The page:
Every once in a while we discover a retouching tip or trick that blows us away, and we wonder how it was possible that we had not already heard about it? Buried deep within Lightroom CC and Lightroom Classic (and even in Adobe Camera Raw) is one such trick: the Auto Mask tool.
Masking, in retouching terms, is a way to select specific areas within an image; it allows us to make isolated adjustments to selected areas without affecting the rest of the image. Masking works in conjunction with the brush tool where we can choose to either add or subtract masked areas by painting with the brush. Once we finish masking out our desired area, we have a panel with various adjustment tools to manipulate that masked area. Such adjustment tools include, but aren’t limited to exposure, white balance, hue and saturation, clarity, and much more.
While Lightroom is mostly known for working primarily by way of global adjustments, this masking tool allows us to make more localized adjustments. A typical example would be to use masks as a means to correct an overexposed sky, thereby creating a mask isolating only the sky and reducing the exposure of that area.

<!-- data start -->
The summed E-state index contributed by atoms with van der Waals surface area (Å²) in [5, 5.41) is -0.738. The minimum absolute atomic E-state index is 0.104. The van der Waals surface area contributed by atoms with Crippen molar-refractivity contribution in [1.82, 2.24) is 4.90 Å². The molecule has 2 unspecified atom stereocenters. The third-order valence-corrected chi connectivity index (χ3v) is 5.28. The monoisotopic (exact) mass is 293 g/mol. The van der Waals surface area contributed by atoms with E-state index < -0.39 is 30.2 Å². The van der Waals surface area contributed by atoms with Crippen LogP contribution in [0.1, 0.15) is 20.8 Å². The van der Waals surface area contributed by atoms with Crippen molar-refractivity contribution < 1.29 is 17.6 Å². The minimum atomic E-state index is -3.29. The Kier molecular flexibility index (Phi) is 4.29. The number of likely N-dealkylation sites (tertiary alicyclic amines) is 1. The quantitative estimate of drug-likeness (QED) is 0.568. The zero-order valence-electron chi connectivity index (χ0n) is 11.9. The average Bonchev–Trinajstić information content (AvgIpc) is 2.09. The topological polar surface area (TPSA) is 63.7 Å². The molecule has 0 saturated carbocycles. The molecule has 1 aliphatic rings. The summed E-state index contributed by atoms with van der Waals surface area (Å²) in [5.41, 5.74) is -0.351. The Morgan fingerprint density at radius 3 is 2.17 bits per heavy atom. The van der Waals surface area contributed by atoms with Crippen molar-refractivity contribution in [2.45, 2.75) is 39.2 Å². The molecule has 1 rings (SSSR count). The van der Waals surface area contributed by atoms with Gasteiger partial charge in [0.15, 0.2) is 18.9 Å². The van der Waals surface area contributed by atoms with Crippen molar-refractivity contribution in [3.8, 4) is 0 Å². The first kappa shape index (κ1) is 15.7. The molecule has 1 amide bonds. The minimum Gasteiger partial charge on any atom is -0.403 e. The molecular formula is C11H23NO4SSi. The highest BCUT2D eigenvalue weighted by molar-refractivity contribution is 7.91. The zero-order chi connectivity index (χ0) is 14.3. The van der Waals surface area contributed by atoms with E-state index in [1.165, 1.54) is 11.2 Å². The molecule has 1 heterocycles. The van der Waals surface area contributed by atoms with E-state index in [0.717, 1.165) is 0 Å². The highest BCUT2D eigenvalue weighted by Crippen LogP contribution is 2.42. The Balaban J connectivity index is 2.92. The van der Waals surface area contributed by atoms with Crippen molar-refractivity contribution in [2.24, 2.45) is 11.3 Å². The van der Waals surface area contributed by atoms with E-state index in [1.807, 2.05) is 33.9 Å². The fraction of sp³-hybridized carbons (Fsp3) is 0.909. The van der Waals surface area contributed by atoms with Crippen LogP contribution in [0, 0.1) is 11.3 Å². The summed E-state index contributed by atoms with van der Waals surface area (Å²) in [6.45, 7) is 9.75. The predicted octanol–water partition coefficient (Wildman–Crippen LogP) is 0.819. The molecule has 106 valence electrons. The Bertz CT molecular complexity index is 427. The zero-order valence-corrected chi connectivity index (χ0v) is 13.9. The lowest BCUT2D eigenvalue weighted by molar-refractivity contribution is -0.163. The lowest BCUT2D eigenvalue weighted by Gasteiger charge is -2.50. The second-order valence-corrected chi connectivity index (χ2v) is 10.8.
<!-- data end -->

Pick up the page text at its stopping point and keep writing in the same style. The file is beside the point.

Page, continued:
In Photoshop, however, we find that masking is an integral part of how we retouch, as they are located adjacent to all adjustment layers natively. Similar to Lightroom, we paint using the brush tool on layer masks, using a white brush to “reveal” our adjustments while a black brush “conceals” it. What’s more, Photoshop has a built-in powerful Select and Mask tool that enables creating selections and masks with even greater precision and ease.
That being said, Lightroom’s Auto Mask feature is located at the bottom of the Brush Tool Panel. This feature is nothing more than a simple checkbox with the option to either enable or disable it. When enabled, the brush will use an algorithm that automatically selects and masks specific areas based on the precise point of where we click on the image and as such, will select all related colors. While not perfect, using the methods highlighted in the following tutorial demonstrates that despite being imperfect, it’s still a very powerful tool.
To find out exactly how to take full advantage of this hidden trick, watch the tutorial below.